Choosing friends is not as easy as it sounds not everyone that shows kindness to you is your friend. They are just socially interacting. If you want friends, choose those who have a genuine interest in your life and help you through bad and good times. 

Create Lunch Groups

What is better than lunch groups to engage in social interactions?

From the beginning, food has brought people together, and it still does. Everything is better with a full belly. Teachers can help form lunch groups where each student brings something and shares with others, or where they split the days, and one day one of the students brings the food. Students who share mutual ideas, interests, and friends can also form these lunch groups. 

Class stories 

Students begin group talk about the book, what they understood, share their inputs, and learn from others through the class stories. They socially interact in a group while showing respect to others’ ideas, taking turns speaking and actively participating in this activity – may it be only listening or also speaking. This is a great strategy to improve reading, listening, and social interaction skills.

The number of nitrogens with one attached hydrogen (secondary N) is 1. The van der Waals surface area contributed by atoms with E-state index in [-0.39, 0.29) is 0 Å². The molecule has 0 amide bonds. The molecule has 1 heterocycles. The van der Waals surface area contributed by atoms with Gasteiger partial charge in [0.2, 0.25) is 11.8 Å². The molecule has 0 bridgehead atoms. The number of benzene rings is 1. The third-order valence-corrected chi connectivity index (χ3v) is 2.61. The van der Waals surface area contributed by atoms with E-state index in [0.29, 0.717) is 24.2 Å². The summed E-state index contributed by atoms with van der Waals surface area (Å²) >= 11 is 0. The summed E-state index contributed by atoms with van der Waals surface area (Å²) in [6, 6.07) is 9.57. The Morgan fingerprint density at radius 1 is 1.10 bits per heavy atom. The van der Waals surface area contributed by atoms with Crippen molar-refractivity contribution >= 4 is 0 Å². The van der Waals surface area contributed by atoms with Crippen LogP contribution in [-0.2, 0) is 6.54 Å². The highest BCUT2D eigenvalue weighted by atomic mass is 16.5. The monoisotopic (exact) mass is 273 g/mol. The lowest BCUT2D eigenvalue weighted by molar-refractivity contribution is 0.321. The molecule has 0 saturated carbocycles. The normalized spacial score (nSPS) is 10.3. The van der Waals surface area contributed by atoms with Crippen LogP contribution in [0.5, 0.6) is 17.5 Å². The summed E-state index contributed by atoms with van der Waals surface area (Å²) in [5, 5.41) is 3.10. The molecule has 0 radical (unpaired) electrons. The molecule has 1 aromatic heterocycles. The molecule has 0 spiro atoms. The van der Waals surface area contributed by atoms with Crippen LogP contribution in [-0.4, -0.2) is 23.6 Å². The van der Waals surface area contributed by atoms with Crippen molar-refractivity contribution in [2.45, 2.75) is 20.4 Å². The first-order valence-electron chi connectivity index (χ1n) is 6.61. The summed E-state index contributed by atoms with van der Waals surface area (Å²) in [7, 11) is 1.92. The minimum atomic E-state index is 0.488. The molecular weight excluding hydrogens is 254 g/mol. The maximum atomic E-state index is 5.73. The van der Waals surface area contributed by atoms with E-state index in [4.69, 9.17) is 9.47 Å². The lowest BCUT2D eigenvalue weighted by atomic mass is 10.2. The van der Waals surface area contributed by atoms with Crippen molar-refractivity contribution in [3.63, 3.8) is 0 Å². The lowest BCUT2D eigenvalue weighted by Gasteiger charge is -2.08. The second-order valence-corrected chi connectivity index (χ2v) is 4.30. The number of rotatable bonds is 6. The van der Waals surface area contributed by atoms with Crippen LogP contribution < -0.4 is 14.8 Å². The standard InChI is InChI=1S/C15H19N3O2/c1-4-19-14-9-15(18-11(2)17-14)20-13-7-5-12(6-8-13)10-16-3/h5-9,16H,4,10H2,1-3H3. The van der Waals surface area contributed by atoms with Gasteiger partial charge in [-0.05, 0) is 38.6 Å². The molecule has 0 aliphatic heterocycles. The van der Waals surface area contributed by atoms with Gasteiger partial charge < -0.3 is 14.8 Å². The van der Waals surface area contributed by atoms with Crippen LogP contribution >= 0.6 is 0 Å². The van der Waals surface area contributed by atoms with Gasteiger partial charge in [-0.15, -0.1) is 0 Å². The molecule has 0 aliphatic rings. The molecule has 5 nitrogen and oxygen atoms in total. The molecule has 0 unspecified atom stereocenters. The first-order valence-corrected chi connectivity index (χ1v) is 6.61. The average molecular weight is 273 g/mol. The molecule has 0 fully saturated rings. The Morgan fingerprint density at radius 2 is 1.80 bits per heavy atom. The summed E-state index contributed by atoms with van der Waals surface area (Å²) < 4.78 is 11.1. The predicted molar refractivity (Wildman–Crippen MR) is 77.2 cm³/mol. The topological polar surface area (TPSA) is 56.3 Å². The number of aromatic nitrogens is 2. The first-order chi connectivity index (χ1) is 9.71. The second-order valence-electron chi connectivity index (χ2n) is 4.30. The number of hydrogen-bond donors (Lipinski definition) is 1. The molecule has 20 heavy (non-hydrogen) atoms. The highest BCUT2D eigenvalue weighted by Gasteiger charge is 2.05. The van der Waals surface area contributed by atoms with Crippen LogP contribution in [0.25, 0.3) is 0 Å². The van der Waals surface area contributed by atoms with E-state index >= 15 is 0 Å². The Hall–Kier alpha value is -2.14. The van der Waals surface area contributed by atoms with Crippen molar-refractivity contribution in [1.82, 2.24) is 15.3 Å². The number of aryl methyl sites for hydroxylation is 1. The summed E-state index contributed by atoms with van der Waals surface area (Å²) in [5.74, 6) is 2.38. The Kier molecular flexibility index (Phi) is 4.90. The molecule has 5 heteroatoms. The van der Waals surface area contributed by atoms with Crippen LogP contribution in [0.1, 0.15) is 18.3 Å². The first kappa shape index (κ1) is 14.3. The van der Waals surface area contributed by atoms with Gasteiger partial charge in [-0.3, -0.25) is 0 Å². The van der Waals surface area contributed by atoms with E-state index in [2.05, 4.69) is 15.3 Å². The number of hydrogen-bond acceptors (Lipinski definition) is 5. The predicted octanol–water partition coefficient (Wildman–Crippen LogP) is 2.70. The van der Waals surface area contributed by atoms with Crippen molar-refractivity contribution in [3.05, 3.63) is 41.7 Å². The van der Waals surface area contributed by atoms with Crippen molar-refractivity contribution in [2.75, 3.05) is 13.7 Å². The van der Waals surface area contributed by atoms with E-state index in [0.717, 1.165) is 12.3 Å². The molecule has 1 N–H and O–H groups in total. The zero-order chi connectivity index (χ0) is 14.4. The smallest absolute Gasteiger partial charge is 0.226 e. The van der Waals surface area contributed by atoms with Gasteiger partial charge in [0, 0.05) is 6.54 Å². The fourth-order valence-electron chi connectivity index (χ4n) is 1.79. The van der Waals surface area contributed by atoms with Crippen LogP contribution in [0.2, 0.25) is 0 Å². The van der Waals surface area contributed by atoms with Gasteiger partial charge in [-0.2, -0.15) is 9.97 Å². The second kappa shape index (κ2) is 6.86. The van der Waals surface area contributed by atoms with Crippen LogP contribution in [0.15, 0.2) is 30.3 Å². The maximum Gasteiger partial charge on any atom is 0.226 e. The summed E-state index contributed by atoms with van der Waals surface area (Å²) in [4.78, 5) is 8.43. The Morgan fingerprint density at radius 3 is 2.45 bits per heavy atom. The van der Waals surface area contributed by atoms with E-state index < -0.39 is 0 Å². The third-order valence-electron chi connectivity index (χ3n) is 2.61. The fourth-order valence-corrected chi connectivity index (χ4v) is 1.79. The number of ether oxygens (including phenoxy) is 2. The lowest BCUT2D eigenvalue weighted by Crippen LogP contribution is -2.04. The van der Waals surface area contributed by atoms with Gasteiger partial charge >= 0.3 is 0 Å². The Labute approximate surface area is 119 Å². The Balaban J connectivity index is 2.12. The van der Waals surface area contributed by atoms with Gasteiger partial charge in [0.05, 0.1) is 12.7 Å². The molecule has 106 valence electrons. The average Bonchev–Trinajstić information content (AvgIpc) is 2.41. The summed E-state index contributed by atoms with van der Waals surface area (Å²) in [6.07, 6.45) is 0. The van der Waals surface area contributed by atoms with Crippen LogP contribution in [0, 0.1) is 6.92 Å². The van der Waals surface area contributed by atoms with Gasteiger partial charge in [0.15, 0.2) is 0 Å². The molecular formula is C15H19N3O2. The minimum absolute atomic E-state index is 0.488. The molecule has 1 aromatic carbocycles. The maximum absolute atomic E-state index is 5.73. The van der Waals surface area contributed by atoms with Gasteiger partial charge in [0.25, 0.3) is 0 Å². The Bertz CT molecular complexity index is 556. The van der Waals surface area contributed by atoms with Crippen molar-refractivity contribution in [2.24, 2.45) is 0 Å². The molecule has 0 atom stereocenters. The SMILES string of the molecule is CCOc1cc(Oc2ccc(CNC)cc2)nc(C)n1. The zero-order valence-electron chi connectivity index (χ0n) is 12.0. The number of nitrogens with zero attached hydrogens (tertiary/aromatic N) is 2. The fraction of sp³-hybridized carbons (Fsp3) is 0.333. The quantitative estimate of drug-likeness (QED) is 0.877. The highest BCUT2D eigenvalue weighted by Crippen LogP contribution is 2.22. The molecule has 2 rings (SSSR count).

Class meeting

Class settings bring all the colleagues together. These are great opportunities for social interaction skills as to whether you share the interest or not, whether you have the same background, whether you are friends outside the classroom or not, you all interact. These interactions are essential in developing the needed skills throughout life. Different situations put them in the position of interacting with strangers. These class meetings help students develop the ability to interact. 


Social interaction in the classroom is vital for the healthy development of students. They get the chance to understand what people expect from them, how to react in different situations, participate in groups actively, and choose friends and be a part of a community. 

Social skills can never be too developed; we all need to grow them all our lives.